The Court of Appeals for the First Circuit, as well as this Court, has insisted on strict compliance with Rule 9(b). See, e.g., Romani v. Shearson Lehman Hutton, 929 F.2d 875, 878 (1st Cir. 1991); New England Data Services, Inc. v. Becher, 829 F.2d 286, 289 (1st Cir. 1987); Bailey, 136 F.R.D. at 13; In Re One Bancorp Securities Litigation, 135 F.R.D. at 12; Gott v Simpson, 745 F. Supp. 765, 769 (D. Me. 1990). Rule 9(b)'s "particularity requirement" promotes several interests. It serves: "(1) to place the defendants on notice and enable them to prepare meaningful responses; (2) to preclude the use of a groundless fraud claim as a pretext to discovering a wrong or as a 'strike suit'; and (3) to safeguard defendants from frivolous charge which might damage their reputations." Bailey, c 136 F.R.D. at 13 (quoting Becher, 829 F.2d at 289 (citations omitted)).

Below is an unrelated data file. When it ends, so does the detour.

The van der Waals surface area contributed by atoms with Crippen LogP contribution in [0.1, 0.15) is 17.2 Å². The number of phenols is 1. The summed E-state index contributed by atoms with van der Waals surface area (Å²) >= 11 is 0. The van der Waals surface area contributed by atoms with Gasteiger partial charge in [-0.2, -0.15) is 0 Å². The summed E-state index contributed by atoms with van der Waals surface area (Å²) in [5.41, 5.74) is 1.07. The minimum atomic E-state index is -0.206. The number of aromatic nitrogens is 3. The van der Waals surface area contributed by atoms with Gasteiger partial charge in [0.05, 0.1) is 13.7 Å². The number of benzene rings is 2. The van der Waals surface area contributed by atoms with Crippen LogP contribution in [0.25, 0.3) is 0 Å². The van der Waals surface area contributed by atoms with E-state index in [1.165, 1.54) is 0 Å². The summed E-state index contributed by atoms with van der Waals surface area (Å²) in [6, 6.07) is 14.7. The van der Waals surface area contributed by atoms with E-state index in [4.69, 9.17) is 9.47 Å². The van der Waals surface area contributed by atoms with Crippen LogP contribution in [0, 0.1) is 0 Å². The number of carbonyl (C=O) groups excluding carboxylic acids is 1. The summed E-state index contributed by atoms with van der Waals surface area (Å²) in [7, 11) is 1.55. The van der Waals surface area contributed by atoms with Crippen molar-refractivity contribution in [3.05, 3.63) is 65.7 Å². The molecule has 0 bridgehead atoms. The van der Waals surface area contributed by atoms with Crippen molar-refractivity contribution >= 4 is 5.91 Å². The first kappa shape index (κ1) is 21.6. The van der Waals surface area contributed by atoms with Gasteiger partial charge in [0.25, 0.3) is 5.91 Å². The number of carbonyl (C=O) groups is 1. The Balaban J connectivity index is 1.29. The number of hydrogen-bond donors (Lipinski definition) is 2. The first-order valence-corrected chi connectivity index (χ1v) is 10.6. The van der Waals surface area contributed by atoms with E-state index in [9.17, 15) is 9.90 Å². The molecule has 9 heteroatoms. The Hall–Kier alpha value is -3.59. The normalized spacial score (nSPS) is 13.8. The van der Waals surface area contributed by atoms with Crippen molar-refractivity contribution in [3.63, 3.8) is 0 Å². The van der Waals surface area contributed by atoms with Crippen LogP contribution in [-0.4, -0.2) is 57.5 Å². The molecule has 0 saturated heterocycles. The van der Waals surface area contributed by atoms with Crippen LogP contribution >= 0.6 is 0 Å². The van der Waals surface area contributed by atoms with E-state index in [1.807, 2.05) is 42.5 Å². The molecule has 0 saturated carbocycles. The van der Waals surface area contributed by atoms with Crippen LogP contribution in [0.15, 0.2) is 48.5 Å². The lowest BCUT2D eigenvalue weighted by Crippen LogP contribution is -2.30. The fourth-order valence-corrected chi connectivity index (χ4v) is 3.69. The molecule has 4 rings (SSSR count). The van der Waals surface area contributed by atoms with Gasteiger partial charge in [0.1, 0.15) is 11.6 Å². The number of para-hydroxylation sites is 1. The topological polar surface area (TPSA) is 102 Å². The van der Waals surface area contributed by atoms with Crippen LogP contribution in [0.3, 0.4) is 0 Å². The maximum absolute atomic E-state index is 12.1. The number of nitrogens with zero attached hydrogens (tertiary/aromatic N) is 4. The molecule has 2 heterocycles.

Rule 9(b) applies to civil RICO claims, including those based on mail and wire fraud. See, e.g., Fleet Credit Corp. v. Sion, 893 F.2d 441, 445 (1st Cir. 1990); Becher, 829 F.2d at 289; Philippe v. Shape, Inc., 688 F. Supp 783, 787 (D. Me. 1988); Gott, 745 F. Supp. at 769; United Fish Co. v. Barnes, 627 F. Supp 732, 733 (D. Me. 1986). The degree of specificity required in pleading RICO mail and wire fraud "is no more nor less than [is] required in general fraud and securities fraud cases." Becher, 829 F.2d at 290 (citations omitted); see also Gott, 745 F. Supp. at 770. Thus, the complaint must specify "the time, place and content of an alleged false representation, but not the circumstances or evidence from which fraudulent intent could be inferred." Wayne Investment, Inc. v. Gulf Oil Corp., 739 F.2d 11, 13 (1st Cir. 1984) (quoting McGinty v. Beranger Volkswagen, Inc., 633 F.2d 226, 228 (1st Cir. 1980)) (emphasis added); see also Philippe, 688 F. Supp. at 786. 5" The First Circuit "requires more of a complaint than a general statement of the general time frame during which alleged fraudulent representations were made, even when the information concerning the fraud is in the possession of the defendant." Bailey, 136 F.R.D. at 15 (citing Fleet Credit v. Sion, 893 F.2d 441 (1st Cir. 1990) (complaint which asserted that during the period 1978-85, defendants committed multiple violations of the mail fraud statute not particular enough except with reference to those mailings identified by date and parties); New England Data Services, Inc. v. Becher, 829 F.2d 286 (1st Cir. 1987)).